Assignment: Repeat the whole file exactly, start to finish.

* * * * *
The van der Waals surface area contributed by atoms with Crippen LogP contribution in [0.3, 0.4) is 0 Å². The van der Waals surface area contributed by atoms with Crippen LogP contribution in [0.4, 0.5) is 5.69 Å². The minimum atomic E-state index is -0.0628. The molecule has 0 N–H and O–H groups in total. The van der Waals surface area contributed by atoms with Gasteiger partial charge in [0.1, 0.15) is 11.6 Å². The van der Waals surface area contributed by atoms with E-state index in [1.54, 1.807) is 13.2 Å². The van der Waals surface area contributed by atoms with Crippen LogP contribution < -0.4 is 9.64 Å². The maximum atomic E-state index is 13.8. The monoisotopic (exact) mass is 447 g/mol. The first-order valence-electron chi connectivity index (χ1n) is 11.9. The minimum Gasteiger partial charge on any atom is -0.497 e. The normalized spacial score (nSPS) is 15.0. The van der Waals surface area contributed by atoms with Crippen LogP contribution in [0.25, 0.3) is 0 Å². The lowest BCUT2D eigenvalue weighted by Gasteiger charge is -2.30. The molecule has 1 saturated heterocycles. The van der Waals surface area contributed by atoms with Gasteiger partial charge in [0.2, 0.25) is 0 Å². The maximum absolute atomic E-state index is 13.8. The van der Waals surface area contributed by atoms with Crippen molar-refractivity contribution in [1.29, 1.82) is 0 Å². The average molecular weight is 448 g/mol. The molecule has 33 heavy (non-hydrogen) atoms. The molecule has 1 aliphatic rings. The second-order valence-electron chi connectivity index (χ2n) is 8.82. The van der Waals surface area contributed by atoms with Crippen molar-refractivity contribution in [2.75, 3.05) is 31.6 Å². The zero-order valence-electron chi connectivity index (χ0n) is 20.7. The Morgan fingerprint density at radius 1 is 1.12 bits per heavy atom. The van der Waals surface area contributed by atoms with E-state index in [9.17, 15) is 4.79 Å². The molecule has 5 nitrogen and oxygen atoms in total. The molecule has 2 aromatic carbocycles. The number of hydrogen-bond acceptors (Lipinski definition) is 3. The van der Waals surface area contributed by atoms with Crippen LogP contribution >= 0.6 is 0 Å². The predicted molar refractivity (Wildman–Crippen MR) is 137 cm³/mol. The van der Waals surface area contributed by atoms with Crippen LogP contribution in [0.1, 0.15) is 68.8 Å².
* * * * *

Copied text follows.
The van der Waals surface area contributed by atoms with Crippen LogP contribution in [0.3, 0.4) is 0 Å². The van der Waals surface area contributed by atoms with Crippen LogP contribution in [0.4, 0.5) is 5.69 Å². The minimum atomic E-state index is -0.0628. The molecule has 0 N–H and O–H groups in total. The van der Waals surface area contributed by atoms with Gasteiger partial charge in [0.1, 0.15) is 11.6 Å². The van der Waals surface area contributed by atoms with E-state index in [1.54, 1.807) is 13.2 Å². The van der Waals surface area contributed by atoms with Crippen LogP contribution < -0.4 is 9.64 Å². The maximum atomic E-state index is 13.8. The monoisotopic (exact) mass is 447 g/mol. The first-order valence-electron chi connectivity index (χ1n) is 11.9. The minimum Gasteiger partial charge on any atom is -0.497 e. The normalized spacial score (nSPS) is 15.0. The van der Waals surface area contributed by atoms with Crippen LogP contribution in [0.25, 0.3) is 0 Å². The lowest BCUT2D eigenvalue weighted by Gasteiger charge is -2.30. The molecule has 1 saturated heterocycles. The van der Waals surface area contributed by atoms with Gasteiger partial charge in [0.2, 0.25) is 0 Å². The maximum absolute atomic E-state index is 13.8. The van der Waals surface area contributed by atoms with Crippen molar-refractivity contribution in [1.29, 1.82) is 0 Å². The average molecular weight is 448 g/mol. The molecule has 33 heavy (non-hydrogen) atoms. The molecule has 1 aliphatic rings. The second-order valence-electron chi connectivity index (χ2n) is 8.82. The van der Waals surface area contributed by atoms with Crippen molar-refractivity contribution in [2.75, 3.05) is 31.6 Å². The zero-order valence-electron chi connectivity index (χ0n) is 20.7. The Morgan fingerprint density at radius 1 is 1.12 bits per heavy atom. The van der Waals surface area contributed by atoms with E-state index in [9.17, 15) is 4.79 Å². The molecule has 5 nitrogen and oxygen atoms in total. The molecule has 2 aromatic carbocycles. The number of hydrogen-bond acceptors (Lipinski definition) is 3. The van der Waals surface area contributed by atoms with Crippen LogP contribution >= 0.6 is 0 Å². The predicted molar refractivity (Wildman–Crippen MR) is 137 cm³/mol. The van der Waals surface area contributed by atoms with Crippen LogP contribution in [0.1, 0.15) is 68.8 Å².